Jason Blum and the horrors of misogynistic gatekeeping
The position of women within horror movies has historically been controversial at best. Debates have ranged across a wide variety of feminist topics observing the fetishisation of women’s bodies and their dismemberment – whether or not it’s justified to refer to such scenes as ‘fetishisation’ and if the final girl survivor trope makes it all okay. Recently the conversation turned to behind the camera, when producer Jason Blum gave an interview with Polygon defending his studio’s lack of a female-directed horror film, by stating that “there are not a lot of female directors period, and even less who are inclined to do horror”.
Blum later apologised, pointing to efforts he had made to connect with directors such as Jennifer Kent and Leigh Janiak. However, it still begs the question of what propelled this to be his go-to response. Especially, when any horror fan worth their salt should see red flags upon reading it, given the number of great horror films helmed by female directors, from classics like American Psycho and the Hitch-Hiker, to more contemporary masterpieces like Raw and American Mary. It’s not like women are scared out of doing horror, although it’s interesting that the conversation specifies the genre, given that the industry’s lack of gender diversity doesn’t.
In fact, a Directors UK study from 2016 discovered that, despite making up 50.1% of film students and 49.4% of new entrants into the industry, women only go on to direct 27.2% of shorts, 21.7% of publicly funded films, 16.1% of low budget projects, and 3.3% of big budget features. And further reading shows little disparity between the sexes over the course of film education, suggesting that an explanation for the lack of female directors leans towards the unconscious biases amongst those with hiring power within the industry.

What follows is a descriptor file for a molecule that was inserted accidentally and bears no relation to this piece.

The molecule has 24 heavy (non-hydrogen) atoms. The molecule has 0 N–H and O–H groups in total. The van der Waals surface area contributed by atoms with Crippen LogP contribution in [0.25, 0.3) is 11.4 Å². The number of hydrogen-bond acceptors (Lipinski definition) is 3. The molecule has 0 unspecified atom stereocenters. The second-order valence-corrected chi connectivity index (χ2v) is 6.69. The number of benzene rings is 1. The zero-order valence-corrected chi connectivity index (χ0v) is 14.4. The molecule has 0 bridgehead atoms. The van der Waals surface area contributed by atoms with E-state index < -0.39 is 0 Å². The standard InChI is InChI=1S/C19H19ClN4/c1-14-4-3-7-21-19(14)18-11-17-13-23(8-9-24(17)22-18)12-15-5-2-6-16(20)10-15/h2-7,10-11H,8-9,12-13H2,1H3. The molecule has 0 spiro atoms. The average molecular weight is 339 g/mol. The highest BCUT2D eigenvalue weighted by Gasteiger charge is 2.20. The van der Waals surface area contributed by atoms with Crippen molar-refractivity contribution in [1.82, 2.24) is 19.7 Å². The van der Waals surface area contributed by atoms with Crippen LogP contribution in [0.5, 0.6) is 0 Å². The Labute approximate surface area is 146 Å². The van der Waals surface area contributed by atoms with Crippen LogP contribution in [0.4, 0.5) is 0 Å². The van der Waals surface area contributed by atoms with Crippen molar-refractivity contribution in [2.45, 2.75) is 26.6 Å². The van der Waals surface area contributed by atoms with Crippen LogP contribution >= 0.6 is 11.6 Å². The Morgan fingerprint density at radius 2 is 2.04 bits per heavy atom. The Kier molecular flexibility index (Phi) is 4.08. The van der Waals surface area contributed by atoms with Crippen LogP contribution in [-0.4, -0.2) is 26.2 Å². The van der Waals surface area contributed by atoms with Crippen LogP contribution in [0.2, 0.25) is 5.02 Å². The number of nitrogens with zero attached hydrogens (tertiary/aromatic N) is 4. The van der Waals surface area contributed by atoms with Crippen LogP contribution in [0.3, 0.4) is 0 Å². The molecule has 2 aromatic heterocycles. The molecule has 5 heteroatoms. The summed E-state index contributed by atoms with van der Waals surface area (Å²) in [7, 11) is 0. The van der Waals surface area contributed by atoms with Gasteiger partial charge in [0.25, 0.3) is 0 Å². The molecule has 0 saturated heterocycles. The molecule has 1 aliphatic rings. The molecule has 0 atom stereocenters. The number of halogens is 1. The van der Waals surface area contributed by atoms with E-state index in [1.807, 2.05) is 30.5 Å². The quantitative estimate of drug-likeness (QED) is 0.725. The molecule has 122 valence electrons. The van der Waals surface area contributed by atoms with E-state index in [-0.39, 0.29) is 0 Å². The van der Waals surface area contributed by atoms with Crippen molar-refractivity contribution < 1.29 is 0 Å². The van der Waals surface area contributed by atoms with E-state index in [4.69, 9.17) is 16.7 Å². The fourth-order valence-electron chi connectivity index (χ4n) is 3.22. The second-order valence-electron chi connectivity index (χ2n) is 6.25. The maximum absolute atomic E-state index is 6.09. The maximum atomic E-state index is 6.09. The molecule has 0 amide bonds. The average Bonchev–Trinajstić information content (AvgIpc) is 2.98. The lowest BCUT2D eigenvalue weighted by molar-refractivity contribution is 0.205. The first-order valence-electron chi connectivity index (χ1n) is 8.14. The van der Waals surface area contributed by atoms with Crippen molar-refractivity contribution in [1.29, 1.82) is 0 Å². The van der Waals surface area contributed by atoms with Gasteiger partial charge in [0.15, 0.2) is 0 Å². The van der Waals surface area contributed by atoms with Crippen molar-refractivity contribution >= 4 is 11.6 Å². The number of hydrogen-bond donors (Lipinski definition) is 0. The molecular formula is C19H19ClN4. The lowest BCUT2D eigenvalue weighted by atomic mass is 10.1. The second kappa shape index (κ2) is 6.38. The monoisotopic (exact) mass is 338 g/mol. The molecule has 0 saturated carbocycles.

At the same time, it’s still easy to see why this studio bias may be applied to horror given that it’s generally seen as a boy’s club. Not helping matters is the aforementioned final girl survivor, commonly used to combat such accusations, often being a virgin whose primary survival tool is not having a pesky sex drive. And while there’s nothing inherently wrong with enjoying formulaic scary movies, it’s troubling when film circles don’t recognise how things they love can be problematic, and don’t promote a more diverse range of artists.
It is true that there has been some progress, given that many successful horror films this year such as Hereditary, A Quiet Place, The Nun, and Halloween feature strong and un-objectified female characters battling a range of dark adversities. However, the problem still stands that all of these examples were directed by men.
We can create a bigger impact simply by choosing to buy and promote more films helmed by women. It’s the only way to propel studios to pull out the director’s chair for more women, which they’re unjustly refusing to do right now. Because if Rosemary’s Baby is the most appraised horror film directly centred around women’s issues, when it’s directed by Roman ‘can’t return to the U.S without facing sentencing for statutory rape’ Polanski, that is not a good sign.